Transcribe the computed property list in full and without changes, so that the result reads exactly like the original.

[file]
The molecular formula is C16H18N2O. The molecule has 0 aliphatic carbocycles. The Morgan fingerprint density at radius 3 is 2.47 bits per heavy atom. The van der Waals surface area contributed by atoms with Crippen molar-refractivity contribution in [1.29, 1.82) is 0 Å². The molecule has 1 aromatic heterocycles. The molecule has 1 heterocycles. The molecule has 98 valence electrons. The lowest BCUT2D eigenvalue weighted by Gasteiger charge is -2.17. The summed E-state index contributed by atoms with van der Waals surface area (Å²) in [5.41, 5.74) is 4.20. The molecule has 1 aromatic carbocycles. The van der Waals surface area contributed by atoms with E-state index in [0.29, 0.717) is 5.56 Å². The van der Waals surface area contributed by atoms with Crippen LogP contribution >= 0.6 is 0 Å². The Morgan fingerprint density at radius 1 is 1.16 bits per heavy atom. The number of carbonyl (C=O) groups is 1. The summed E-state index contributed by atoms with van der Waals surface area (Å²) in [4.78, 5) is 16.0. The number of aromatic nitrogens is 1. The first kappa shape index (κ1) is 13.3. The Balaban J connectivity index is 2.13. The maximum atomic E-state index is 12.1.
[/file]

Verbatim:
The molecular formula is C16H18N2O. The molecule has 0 aliphatic carbocycles. The Morgan fingerprint density at radius 3 is 2.47 bits per heavy atom. The van der Waals surface area contributed by atoms with Crippen molar-refractivity contribution in [1.29, 1.82) is 0 Å². The molecule has 1 aromatic heterocycles. The molecule has 1 heterocycles. The molecule has 98 valence electrons. The lowest BCUT2D eigenvalue weighted by Gasteiger charge is -2.17. The summed E-state index contributed by atoms with van der Waals surface area (Å²) in [5.41, 5.74) is 4.20. The molecule has 1 aromatic carbocycles. The van der Waals surface area contributed by atoms with E-state index in [0.29, 0.717) is 5.56 Å². The van der Waals surface area contributed by atoms with Crippen LogP contribution >= 0.6 is 0 Å². The Morgan fingerprint density at radius 1 is 1.16 bits per heavy atom. The number of carbonyl (C=O) groups is 1. The summed E-state index contributed by atoms with van der Waals surface area (Å²) in [4.78, 5) is 16.0. The number of aromatic nitrogens is 1. The first kappa shape index (κ1) is 13.3. The Balaban J connectivity index is 2.13. The maximum atomic E-state index is 12.1.